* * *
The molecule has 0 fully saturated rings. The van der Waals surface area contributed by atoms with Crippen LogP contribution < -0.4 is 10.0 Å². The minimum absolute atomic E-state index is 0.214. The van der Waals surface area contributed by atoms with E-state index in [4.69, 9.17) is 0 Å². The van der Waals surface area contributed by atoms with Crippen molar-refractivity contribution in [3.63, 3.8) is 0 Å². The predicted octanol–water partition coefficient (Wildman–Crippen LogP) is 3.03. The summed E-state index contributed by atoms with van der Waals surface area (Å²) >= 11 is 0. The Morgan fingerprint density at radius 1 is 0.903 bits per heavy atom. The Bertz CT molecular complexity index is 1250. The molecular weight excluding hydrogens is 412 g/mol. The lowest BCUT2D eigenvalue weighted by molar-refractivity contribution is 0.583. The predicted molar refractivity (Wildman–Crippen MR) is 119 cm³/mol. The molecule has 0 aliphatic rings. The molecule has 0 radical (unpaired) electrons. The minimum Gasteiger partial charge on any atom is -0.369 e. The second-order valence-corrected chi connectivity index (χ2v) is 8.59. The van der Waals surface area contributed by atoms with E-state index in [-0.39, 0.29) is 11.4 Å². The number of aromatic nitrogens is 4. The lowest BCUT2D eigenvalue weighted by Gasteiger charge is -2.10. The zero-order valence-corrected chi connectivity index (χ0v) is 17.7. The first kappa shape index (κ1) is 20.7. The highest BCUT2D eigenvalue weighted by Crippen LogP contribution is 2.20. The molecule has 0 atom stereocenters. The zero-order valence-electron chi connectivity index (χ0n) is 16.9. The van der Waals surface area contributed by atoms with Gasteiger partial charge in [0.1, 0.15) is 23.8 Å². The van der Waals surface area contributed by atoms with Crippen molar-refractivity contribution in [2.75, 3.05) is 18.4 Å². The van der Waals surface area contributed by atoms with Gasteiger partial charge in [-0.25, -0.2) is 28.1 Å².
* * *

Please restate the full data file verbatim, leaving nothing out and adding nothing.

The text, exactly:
The molecule has 0 fully saturated rings. The van der Waals surface area contributed by atoms with Crippen LogP contribution < -0.4 is 10.0 Å². The minimum absolute atomic E-state index is 0.214. The van der Waals surface area contributed by atoms with E-state index in [4.69, 9.17) is 0 Å². The van der Waals surface area contributed by atoms with Crippen molar-refractivity contribution in [3.63, 3.8) is 0 Å². The predicted octanol–water partition coefficient (Wildman–Crippen LogP) is 3.03. The summed E-state index contributed by atoms with van der Waals surface area (Å²) >= 11 is 0. The Morgan fingerprint density at radius 1 is 0.903 bits per heavy atom. The Bertz CT molecular complexity index is 1250. The molecular weight excluding hydrogens is 412 g/mol. The lowest BCUT2D eigenvalue weighted by molar-refractivity contribution is 0.583. The predicted molar refractivity (Wildman–Crippen MR) is 119 cm³/mol. The molecule has 0 aliphatic rings. The molecule has 0 radical (unpaired) electrons. The minimum Gasteiger partial charge on any atom is -0.369 e. The second-order valence-corrected chi connectivity index (χ2v) is 8.59. The van der Waals surface area contributed by atoms with E-state index in [-0.39, 0.29) is 11.4 Å². The number of aromatic nitrogens is 4. The lowest BCUT2D eigenvalue weighted by Gasteiger charge is -2.10. The zero-order valence-corrected chi connectivity index (χ0v) is 17.7. The first kappa shape index (κ1) is 20.7. The highest BCUT2D eigenvalue weighted by Crippen LogP contribution is 2.20. The molecule has 0 atom stereocenters. The zero-order valence-electron chi connectivity index (χ0n) is 16.9. The van der Waals surface area contributed by atoms with Gasteiger partial charge in [0.1, 0.15) is 23.8 Å². The van der Waals surface area contributed by atoms with Crippen molar-refractivity contribution in [2.75, 3.05) is 18.4 Å². The van der Waals surface area contributed by atoms with Gasteiger partial charge in [-0.25, -0.2) is 28.1 Å².